Methods of reducing pain during bone marrow biopsy: a narrative review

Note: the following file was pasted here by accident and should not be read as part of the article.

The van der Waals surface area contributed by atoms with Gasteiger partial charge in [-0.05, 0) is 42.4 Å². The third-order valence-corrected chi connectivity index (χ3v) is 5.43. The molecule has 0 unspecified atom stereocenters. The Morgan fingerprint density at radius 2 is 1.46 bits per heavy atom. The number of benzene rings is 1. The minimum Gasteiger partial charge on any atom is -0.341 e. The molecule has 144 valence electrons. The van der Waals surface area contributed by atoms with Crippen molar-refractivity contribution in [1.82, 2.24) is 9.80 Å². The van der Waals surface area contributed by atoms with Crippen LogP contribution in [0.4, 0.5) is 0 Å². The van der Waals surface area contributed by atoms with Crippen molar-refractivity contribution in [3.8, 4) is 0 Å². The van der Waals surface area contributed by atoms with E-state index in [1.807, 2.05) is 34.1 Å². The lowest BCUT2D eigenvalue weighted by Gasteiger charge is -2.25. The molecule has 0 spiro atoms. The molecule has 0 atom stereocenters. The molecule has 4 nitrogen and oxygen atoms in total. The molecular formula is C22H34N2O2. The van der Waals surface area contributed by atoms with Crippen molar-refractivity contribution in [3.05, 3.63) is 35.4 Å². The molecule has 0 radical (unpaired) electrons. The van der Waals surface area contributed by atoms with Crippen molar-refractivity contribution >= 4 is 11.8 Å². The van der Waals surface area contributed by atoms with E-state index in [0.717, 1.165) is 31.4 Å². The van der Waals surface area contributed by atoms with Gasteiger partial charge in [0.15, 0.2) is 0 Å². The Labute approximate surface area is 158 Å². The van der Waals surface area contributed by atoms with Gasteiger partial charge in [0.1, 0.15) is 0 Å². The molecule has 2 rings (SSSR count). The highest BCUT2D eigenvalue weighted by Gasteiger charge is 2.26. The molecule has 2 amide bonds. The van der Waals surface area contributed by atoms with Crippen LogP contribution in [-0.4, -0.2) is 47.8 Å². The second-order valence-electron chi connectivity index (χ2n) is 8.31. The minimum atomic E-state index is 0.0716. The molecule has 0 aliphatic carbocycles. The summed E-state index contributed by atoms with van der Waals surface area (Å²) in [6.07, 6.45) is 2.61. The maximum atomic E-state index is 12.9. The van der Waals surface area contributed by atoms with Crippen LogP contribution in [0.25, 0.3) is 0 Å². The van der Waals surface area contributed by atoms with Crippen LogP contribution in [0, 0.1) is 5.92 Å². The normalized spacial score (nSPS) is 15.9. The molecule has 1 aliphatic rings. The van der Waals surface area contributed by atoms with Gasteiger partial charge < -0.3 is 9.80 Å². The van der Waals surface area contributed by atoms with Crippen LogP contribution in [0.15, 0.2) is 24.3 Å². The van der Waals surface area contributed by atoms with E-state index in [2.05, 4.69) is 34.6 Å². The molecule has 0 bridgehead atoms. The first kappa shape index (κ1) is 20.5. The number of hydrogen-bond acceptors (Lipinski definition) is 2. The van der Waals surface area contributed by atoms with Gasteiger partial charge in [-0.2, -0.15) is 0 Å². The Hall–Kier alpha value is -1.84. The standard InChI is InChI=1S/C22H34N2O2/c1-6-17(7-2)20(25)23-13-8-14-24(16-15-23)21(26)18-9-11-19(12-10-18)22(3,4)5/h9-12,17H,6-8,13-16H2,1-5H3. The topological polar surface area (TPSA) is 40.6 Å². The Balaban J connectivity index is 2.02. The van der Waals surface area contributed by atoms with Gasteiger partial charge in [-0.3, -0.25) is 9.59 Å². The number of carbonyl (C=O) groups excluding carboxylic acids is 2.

Bone marrow examination plays a crucial role in the diagnosis and management of various hematological and systemic diseases. Even though the procedure has been carried out for decades, it remains an extremely painful and uncomfortable experience for a majority of patients. This paper reviews the different strategies used to provide analgesia and summarizes the advantages and drawbacks of one strategy over the other. A literature review was carried out addressing the different approaches to providing pain relief during bone marrow aspiration and biopsy. Several different methods, procedure modifications and protocols are employed at various centers but pain control and analgesia remain incomplete. Local infiltration with lidocaine or similar local analgesics is the standard at most centers. Although there is limited data, there are several studies in literature demonstrating the pain relieving effects of different methods and drugs when used with local anesthetics. Sedation, usually using benzodiazepines, reduces anticipatory anxiety, provides analgesia and also short term amnesia. Combinations of different agents not only yield potent effects but also reduce the required dose of each individual drug, minimizing adverse effects. Non-pharmacological factors also play key roles. Providing patients with complete and comprehensible information is vital to ensure the least amount of discomfort during the biopsy. Distraction techniques, such as cognitive behavioral therapy, hypnosis and music therapy, may also play a role in minimizing pain.